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City and County Building clock tower in Salt Lake City. Utah is among 19 states hoping Congress will let them change to permanent daylight saving time.
The clock tower on the City-County Building is pictured in Salt Lake City on Wednesday, March 10, 2021. Utah is among 19 states hoping Congress will let them change to permanent daylight saving time.
Kristin Murphy, Deseret News

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Will daylight saving time eventually become America’s standard time?

For more than a century, the retail industry has championed daylight saving time and recent momentum to make it permanent has involved 19 states, including seven in the West

Everyday people won’t be the only ones groaning this weekend when they show up for church services or other Sunday activities an hour early because they forgot to turn their clocks back. Some state and federal legislators will likely be shaking their heads in exasperation as well.

Almost 20 states, including seven in the West, have laws that would allow them to never have to turn their clocks back 60 minutes again. They just need Congress to give them the go ahead. But like many issues in Washington, two GOP-sponsored bills that would do just that are stuck and their prospects uncertain.

Since 2015, at least 350 bills and resolutions have been introduced in nearly every state over the country’s biannual changing of the clocks, according to the National Conference of State Legislatures. But it was Florida that started a political movement by enacting legislation that would permanently observe daylight saving time in that state, pending a change in federal law. Some 18 states have since followed suit:

  • Alabama
  • Arkansas
  • California (voters authorized such a change in 2018, but legislative action is pending)
  • Delaware
  • Georgia,
  • Idaho,
  • Louisiana,
  • Maine,
  • Minnesota
  • Mississippi
  • Montana
  • Ohio (resolution)
  • Oregon
  • South Carolina
  • Tennessee
  • Utah
  • Washington
  • Wyoming

The only states that currently don’t switch to daylight saving time are Arizona and Hawaii.

In March, about the time daylight saving time began again this year, Republicans Rep. Chris Stewart of Utah and Sen. Marco Rubio of Florida introduced bills that would allow states to impose daylight saving time year round. A third bill that would do the same was introduced this month by Alabama GOP Rep. Mike Rogers.

Both Stewart and Rubio derided the biannual time change as antiquated and unnecessary federal overreach. The time switching became federal policy in 1966 under the Uniform Time Act, which allows states like Arizona and Hawaii to exempt themselves from daylight saving but doesn’t allow them to impose it permanently.

Gaining momentum

Despite both House and Senate bills being introduced by Republicans, changing clocks twice a year isn’t a partisan issue. The federal legislation has bipartisan support and six of the 19 states that have enacted laws to make daylight saving permanent are solidly blue.

Lawmakers spearheading and supporting efforts to end the decades-old practice of switching time twice a year appear to be following their constituents wishes, according to an analysis by the National Conference of State Legislatures.

“Opinions are mixed on the benefits of daylight time versus standard time, but the actual March and November time changes are almost universally reviled because of all the accompanying adjustments we must make, like coming home from work in the dark and the slower-than-expected resetting of our internal time clocks,” the conference concluded.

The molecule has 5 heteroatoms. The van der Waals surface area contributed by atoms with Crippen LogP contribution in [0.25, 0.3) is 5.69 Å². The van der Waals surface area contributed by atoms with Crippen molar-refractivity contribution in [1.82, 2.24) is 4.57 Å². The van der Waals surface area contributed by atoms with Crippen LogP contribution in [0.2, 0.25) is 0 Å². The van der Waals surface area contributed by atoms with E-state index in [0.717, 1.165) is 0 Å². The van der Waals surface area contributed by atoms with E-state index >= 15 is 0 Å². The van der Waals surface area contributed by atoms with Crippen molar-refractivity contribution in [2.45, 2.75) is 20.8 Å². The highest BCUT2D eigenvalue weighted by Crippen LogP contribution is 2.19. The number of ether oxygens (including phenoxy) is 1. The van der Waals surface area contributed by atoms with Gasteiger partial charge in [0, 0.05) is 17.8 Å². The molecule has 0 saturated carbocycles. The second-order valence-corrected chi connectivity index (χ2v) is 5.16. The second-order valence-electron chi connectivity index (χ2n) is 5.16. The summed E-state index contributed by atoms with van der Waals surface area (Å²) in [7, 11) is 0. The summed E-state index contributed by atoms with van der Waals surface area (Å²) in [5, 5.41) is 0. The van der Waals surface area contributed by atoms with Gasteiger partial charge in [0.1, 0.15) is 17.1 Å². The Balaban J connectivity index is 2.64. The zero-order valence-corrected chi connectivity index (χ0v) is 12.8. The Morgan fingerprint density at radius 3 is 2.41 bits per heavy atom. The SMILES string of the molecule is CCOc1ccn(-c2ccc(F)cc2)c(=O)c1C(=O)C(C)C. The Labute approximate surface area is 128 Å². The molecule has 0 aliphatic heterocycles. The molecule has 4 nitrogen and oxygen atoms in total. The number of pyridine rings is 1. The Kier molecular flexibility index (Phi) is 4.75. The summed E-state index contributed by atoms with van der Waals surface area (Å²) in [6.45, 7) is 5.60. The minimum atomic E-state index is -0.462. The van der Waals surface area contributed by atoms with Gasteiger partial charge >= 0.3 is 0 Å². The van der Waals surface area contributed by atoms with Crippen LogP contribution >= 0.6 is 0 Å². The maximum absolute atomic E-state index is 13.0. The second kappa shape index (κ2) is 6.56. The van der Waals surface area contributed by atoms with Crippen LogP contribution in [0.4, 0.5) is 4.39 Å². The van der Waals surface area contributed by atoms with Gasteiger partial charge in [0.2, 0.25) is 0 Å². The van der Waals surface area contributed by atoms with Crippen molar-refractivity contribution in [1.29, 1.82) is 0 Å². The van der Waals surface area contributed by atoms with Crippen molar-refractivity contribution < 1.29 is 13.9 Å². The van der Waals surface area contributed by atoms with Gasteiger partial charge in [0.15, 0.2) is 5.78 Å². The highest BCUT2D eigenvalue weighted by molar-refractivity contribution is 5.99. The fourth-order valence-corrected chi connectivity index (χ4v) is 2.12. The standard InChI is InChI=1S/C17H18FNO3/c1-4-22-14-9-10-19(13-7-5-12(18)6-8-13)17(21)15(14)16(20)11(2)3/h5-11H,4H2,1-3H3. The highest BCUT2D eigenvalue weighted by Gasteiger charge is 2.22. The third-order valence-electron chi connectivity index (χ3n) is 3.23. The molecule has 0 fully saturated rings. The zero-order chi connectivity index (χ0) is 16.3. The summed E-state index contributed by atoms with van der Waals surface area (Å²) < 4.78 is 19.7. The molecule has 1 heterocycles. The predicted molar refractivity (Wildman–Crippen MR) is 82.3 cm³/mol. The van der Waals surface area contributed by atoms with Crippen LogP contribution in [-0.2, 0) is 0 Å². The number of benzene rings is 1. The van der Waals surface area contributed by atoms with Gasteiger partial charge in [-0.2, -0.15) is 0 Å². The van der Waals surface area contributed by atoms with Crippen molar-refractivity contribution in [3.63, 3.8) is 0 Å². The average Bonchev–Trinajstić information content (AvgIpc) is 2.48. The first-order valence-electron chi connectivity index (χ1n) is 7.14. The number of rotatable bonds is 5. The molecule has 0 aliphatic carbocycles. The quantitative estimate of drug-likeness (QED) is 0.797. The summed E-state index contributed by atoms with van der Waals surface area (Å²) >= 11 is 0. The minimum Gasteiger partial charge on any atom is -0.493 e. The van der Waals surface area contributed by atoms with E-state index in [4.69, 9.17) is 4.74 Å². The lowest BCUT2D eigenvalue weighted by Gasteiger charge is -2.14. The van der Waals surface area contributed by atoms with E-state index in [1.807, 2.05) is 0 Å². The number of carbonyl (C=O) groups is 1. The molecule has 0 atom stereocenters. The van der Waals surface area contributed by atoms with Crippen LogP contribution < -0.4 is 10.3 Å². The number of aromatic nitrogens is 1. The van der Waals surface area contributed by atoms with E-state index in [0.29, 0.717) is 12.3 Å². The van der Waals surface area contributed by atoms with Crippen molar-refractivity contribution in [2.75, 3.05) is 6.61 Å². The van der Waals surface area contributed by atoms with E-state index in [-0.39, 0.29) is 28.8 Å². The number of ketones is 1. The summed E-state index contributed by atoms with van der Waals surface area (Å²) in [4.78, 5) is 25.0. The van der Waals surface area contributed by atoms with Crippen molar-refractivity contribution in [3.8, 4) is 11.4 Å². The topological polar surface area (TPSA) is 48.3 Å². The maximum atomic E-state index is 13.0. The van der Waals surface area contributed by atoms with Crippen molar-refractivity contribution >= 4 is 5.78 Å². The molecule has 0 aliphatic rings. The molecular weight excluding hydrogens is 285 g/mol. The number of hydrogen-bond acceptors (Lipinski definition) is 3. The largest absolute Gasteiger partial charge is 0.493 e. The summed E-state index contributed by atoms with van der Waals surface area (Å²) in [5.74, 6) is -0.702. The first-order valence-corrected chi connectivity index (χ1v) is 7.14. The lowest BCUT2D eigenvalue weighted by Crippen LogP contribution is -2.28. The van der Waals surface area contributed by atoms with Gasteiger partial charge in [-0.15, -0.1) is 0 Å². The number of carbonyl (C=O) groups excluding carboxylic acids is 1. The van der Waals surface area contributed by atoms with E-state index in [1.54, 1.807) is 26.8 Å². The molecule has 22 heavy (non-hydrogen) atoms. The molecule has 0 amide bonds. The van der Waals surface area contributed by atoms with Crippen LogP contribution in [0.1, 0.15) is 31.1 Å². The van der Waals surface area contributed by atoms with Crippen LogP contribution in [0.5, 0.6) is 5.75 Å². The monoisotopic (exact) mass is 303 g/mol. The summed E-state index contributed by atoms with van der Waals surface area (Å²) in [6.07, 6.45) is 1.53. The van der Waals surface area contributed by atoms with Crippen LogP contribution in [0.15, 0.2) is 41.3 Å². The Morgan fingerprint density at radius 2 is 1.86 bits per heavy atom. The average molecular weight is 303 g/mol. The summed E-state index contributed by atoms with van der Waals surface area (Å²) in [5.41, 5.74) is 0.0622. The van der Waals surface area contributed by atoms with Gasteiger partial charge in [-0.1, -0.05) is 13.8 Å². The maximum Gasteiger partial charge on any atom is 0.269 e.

Daylight saving time was first imposed more than a century ago as an energy saving measure. In fact, the latest government tweak that extended the daylight saving to 8 months came in a 2005 energy bill, according to National Public Radio.

But critics say the savings from turning lights out have been overstated, particularly with other types of energy-saving innovations implemented since moving clocks ahead one hour for part of the year was first done in World War I in America and Europe.

The NPR article cited the late Michael Downing, a Tufts University professor who wrote “Spring Forward: The Annual Madness of Daylight Saving Time,” in explaining who has historically championed adding extra hours of daylight.

“What we don’t tend to know as Americans is that the biggest lobby on behalf of daylight saving since 1915 in this country — and to this very day — is the Chamber of Commerce,” Downing says in a 2015 video about daylight saving.

“When Congress held hearings on extending daylight saving time in the mid-1980s, officials from the golf industry said an ‘additional month of daylight saving was worth $200 million in additional sales of golf clubs and greens fees,’” Downing told NPR in 2007. “‘The barbecue industry said it was worth $100 million.’”

With that kind of clout behind it, the momentum to shrink standard time from four months to none will likely build before it fades away.

But the medical community will remain the loyal opposition to imposing permanent daylight saving time, the Deseret News has reported. A recent episode of The New York Times podcast “The Argument” had experts citing studies showing that moving clocks ahead an hour has been tied to health risks ranging from auto fatalities to cancer.

What both sides seem to agree on is that the biannual time change is a bad idea. Less than half (70) of the world’s 195 countries observe daylight saving time, according to CNN. Time will tell if permanent daylight saving wins out to be the new standard time in the United States.

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